Thursday, May 6, 2010

I used to wonder what it was about the traditional Gadwal saree that made it so much more expensive than other dressy cotton sarees with zari on silk borders and pallavs. One day about 25 years ago Nazeer Kamal came to visit. He was a powerloom operator from Karnataka. His father had been a handloom weaver in Kurnool and had migrated from there to Sholapur when textile mills were set up in Sholapur the 1950s. Nazeer and his brother lived there as children, and moved to Bellary when the mills closed in the 1980s. Starting as an operator in a powerloom concern, he joined with other operators to make a union and to buy their own powerlooms. Now Nazeer was interested in technique, and what could be done on handlooms that was not possible on mechanized looms.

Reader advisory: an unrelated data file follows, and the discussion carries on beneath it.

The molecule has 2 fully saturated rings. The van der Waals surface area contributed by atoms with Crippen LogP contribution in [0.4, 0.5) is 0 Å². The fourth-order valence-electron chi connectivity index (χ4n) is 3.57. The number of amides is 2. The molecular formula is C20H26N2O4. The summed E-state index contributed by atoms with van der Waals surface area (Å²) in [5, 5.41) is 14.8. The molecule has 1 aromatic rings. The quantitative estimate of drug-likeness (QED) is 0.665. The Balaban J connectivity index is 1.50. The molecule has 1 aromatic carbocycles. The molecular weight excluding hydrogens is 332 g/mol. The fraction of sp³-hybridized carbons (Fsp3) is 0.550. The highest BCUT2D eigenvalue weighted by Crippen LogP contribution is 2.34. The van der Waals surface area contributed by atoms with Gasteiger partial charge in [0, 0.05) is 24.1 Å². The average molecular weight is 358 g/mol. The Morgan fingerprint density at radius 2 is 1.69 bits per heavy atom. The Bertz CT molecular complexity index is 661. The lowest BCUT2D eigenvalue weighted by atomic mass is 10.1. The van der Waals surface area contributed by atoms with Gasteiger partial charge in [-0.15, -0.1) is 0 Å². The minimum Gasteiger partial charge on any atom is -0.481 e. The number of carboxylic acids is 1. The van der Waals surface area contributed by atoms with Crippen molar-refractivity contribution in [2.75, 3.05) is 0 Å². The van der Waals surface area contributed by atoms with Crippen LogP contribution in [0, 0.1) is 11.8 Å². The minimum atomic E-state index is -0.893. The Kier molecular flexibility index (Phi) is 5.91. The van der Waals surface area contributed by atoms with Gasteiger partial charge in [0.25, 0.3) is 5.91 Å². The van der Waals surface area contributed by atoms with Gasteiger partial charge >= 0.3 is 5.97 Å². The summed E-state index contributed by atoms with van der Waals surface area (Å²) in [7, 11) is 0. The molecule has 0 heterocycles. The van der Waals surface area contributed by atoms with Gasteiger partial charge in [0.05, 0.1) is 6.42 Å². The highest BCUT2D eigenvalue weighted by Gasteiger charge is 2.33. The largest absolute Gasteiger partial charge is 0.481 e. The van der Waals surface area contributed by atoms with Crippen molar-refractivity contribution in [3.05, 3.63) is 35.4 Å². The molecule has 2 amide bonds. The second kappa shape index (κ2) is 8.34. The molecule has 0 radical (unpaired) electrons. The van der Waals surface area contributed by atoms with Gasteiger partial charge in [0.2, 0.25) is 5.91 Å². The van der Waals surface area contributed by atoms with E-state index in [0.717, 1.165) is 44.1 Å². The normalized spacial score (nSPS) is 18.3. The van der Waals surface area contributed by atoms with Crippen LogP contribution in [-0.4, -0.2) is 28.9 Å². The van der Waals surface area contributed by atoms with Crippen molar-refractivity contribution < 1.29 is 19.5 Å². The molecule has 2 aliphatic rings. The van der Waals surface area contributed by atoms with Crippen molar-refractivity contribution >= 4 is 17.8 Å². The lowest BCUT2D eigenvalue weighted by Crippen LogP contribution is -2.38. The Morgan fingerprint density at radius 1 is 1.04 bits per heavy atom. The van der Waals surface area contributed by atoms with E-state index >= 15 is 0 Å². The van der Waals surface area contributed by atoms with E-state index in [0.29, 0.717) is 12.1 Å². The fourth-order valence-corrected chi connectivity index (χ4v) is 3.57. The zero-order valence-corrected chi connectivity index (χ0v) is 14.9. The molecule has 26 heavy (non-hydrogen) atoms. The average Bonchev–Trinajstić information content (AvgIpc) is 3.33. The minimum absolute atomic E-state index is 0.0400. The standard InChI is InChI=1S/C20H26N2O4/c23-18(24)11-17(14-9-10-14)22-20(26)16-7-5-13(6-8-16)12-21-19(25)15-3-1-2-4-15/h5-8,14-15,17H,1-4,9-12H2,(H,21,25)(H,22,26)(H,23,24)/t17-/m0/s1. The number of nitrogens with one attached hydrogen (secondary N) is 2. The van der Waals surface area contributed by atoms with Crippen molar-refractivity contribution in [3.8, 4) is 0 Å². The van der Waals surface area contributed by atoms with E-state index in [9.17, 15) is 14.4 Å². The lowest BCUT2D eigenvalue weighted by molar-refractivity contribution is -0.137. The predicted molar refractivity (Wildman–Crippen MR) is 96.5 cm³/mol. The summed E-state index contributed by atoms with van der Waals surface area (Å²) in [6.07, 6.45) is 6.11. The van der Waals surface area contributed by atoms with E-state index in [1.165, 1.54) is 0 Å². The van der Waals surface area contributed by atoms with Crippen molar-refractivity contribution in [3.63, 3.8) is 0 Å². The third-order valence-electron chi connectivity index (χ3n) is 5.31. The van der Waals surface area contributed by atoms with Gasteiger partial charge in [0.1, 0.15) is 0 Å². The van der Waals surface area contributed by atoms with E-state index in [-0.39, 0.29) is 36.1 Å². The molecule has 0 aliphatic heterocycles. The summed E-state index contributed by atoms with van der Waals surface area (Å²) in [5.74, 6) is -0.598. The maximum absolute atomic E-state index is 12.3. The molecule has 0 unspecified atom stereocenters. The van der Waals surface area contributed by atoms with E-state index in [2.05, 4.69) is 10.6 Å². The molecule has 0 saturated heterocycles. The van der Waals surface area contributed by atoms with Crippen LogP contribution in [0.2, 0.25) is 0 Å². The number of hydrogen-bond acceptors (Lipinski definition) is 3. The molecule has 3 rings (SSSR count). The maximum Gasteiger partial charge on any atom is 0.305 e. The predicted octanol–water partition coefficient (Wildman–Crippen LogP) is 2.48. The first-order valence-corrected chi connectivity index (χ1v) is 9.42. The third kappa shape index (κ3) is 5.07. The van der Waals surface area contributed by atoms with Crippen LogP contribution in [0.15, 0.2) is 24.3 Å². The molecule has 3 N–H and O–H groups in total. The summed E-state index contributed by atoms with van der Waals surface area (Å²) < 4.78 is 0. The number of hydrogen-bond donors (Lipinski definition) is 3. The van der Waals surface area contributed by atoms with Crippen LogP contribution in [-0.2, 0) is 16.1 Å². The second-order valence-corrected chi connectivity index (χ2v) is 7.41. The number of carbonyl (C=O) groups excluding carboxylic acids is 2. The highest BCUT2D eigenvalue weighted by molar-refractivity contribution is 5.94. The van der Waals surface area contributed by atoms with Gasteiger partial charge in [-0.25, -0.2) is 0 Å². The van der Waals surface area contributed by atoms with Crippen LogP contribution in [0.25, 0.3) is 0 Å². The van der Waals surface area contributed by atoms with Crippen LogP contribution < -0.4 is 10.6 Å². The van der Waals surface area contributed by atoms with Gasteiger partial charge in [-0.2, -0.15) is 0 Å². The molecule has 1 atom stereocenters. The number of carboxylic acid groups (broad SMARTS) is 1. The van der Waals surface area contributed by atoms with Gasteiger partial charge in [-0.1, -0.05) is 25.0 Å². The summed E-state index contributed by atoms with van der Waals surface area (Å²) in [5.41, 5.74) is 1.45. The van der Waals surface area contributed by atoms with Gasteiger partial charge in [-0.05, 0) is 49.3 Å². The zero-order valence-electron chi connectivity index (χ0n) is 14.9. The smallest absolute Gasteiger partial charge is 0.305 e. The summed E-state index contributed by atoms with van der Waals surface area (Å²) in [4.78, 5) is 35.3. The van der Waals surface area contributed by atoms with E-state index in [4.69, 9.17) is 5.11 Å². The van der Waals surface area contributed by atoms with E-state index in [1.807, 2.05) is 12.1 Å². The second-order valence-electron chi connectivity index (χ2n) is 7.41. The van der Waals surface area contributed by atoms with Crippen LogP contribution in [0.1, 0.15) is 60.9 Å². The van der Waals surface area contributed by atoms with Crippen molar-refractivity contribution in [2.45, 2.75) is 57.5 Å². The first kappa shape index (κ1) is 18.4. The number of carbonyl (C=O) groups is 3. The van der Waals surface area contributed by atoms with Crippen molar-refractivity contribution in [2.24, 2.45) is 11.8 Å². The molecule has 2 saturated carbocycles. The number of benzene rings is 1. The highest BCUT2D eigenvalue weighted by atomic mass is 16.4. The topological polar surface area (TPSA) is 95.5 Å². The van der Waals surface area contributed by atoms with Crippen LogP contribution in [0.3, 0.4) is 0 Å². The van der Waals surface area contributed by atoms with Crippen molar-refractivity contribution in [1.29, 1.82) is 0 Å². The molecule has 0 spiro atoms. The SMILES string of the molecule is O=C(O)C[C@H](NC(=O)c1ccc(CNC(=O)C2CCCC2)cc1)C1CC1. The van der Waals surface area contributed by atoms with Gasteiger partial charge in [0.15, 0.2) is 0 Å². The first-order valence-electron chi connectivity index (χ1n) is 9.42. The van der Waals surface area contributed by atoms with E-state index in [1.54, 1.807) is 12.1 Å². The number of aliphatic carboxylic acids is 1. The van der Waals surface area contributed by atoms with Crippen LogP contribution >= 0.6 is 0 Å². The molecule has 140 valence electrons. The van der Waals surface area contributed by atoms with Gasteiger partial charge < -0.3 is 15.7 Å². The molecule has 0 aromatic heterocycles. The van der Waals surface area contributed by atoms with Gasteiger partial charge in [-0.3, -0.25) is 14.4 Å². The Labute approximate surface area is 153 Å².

I opened my cupboard and showed him my heritage sarees, among which were the Gadwals I had inherited from mother and aunts. Nazeer was fascinated, and pointed out the specialty of the Gadwal technique: unlike other sarees in which cotton and silk combine, in the pallav of the Gadwal saree the cotton warp as well as the weft changes from cotton to silk. While it is a simple matter to change the weft, in order to change the warp each of the thousands of single cotton yarns of the warp must be twisted by hand onto a silk warp yarn, for each pair of sarees.

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